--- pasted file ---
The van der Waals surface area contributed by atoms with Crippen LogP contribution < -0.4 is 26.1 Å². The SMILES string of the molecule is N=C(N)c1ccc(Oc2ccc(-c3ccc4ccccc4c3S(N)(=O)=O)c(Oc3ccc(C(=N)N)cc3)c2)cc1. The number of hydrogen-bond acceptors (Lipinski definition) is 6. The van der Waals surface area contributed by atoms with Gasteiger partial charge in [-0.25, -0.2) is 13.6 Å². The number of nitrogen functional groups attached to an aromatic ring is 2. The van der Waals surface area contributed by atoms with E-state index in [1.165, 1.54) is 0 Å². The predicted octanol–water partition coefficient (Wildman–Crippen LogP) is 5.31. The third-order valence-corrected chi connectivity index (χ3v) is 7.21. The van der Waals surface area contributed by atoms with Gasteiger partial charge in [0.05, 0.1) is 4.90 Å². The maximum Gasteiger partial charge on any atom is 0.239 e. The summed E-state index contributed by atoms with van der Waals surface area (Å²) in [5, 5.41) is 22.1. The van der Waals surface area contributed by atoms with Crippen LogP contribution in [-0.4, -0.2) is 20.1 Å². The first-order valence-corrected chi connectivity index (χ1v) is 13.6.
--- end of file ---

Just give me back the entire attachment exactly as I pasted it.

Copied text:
The van der Waals surface area contributed by atoms with Crippen LogP contribution < -0.4 is 26.1 Å². The SMILES string of the molecule is N=C(N)c1ccc(Oc2ccc(-c3ccc4ccccc4c3S(N)(=O)=O)c(Oc3ccc(C(=N)N)cc3)c2)cc1. The number of hydrogen-bond acceptors (Lipinski definition) is 6. The van der Waals surface area contributed by atoms with Gasteiger partial charge in [-0.25, -0.2) is 13.6 Å². The number of nitrogen functional groups attached to an aromatic ring is 2. The van der Waals surface area contributed by atoms with E-state index in [1.165, 1.54) is 0 Å². The predicted octanol–water partition coefficient (Wildman–Crippen LogP) is 5.31. The third-order valence-corrected chi connectivity index (χ3v) is 7.21. The van der Waals surface area contributed by atoms with Gasteiger partial charge in [0.05, 0.1) is 4.90 Å². The maximum Gasteiger partial charge on any atom is 0.239 e. The summed E-state index contributed by atoms with van der Waals surface area (Å²) in [5, 5.41) is 22.1. The van der Waals surface area contributed by atoms with Crippen LogP contribution in [-0.4, -0.2) is 20.1 Å². The first-order valence-corrected chi connectivity index (χ1v) is 13.6.